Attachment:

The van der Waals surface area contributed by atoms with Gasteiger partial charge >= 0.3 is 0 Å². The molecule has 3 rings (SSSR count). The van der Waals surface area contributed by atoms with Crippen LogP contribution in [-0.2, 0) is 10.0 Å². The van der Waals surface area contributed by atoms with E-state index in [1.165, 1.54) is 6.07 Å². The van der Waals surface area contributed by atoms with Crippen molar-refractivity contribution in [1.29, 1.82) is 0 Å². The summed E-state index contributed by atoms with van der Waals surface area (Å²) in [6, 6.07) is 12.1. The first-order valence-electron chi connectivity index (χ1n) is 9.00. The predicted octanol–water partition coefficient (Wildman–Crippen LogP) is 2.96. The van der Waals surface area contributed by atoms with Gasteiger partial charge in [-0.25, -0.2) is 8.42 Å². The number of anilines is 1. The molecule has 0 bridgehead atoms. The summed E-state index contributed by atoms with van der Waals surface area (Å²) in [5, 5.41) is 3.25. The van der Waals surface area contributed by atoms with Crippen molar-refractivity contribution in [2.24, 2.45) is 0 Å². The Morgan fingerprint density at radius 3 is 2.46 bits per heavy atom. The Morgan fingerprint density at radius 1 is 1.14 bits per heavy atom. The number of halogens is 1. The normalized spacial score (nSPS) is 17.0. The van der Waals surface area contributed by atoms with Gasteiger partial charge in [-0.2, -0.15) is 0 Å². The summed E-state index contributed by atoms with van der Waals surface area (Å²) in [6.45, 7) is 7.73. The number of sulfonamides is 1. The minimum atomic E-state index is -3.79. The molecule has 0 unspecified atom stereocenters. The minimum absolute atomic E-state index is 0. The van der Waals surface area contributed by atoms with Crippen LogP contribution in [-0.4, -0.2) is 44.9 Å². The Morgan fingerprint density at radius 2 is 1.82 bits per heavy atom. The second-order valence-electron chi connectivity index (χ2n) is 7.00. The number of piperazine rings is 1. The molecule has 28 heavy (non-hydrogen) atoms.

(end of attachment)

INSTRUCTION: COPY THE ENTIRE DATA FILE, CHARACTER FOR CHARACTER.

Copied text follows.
The van der Waals surface area contributed by atoms with Gasteiger partial charge >= 0.3 is 0 Å². The molecule has 3 rings (SSSR count). The van der Waals surface area contributed by atoms with Crippen LogP contribution in [-0.2, 0) is 10.0 Å². The van der Waals surface area contributed by atoms with E-state index in [1.165, 1.54) is 6.07 Å². The van der Waals surface area contributed by atoms with Crippen molar-refractivity contribution in [1.29, 1.82) is 0 Å². The summed E-state index contributed by atoms with van der Waals surface area (Å²) in [6, 6.07) is 12.1. The first-order valence-electron chi connectivity index (χ1n) is 9.00. The predicted octanol–water partition coefficient (Wildman–Crippen LogP) is 2.96. The van der Waals surface area contributed by atoms with Gasteiger partial charge in [-0.25, -0.2) is 8.42 Å². The number of anilines is 1. The molecule has 0 bridgehead atoms. The summed E-state index contributed by atoms with van der Waals surface area (Å²) in [5, 5.41) is 3.25. The van der Waals surface area contributed by atoms with Crippen molar-refractivity contribution in [2.24, 2.45) is 0 Å². The Morgan fingerprint density at radius 3 is 2.46 bits per heavy atom. The Morgan fingerprint density at radius 1 is 1.14 bits per heavy atom. The number of halogens is 1. The normalized spacial score (nSPS) is 17.0. The van der Waals surface area contributed by atoms with Gasteiger partial charge in [-0.2, -0.15) is 0 Å². The summed E-state index contributed by atoms with van der Waals surface area (Å²) in [6.45, 7) is 7.73. The number of sulfonamides is 1. The minimum atomic E-state index is -3.79. The molecule has 0 unspecified atom stereocenters. The minimum absolute atomic E-state index is 0. The van der Waals surface area contributed by atoms with Crippen LogP contribution in [-0.4, -0.2) is 44.9 Å². The Morgan fingerprint density at radius 2 is 1.82 bits per heavy atom. The second-order valence-electron chi connectivity index (χ2n) is 7.00. The number of piperazine rings is 1. The molecule has 28 heavy (non-hydrogen) atoms.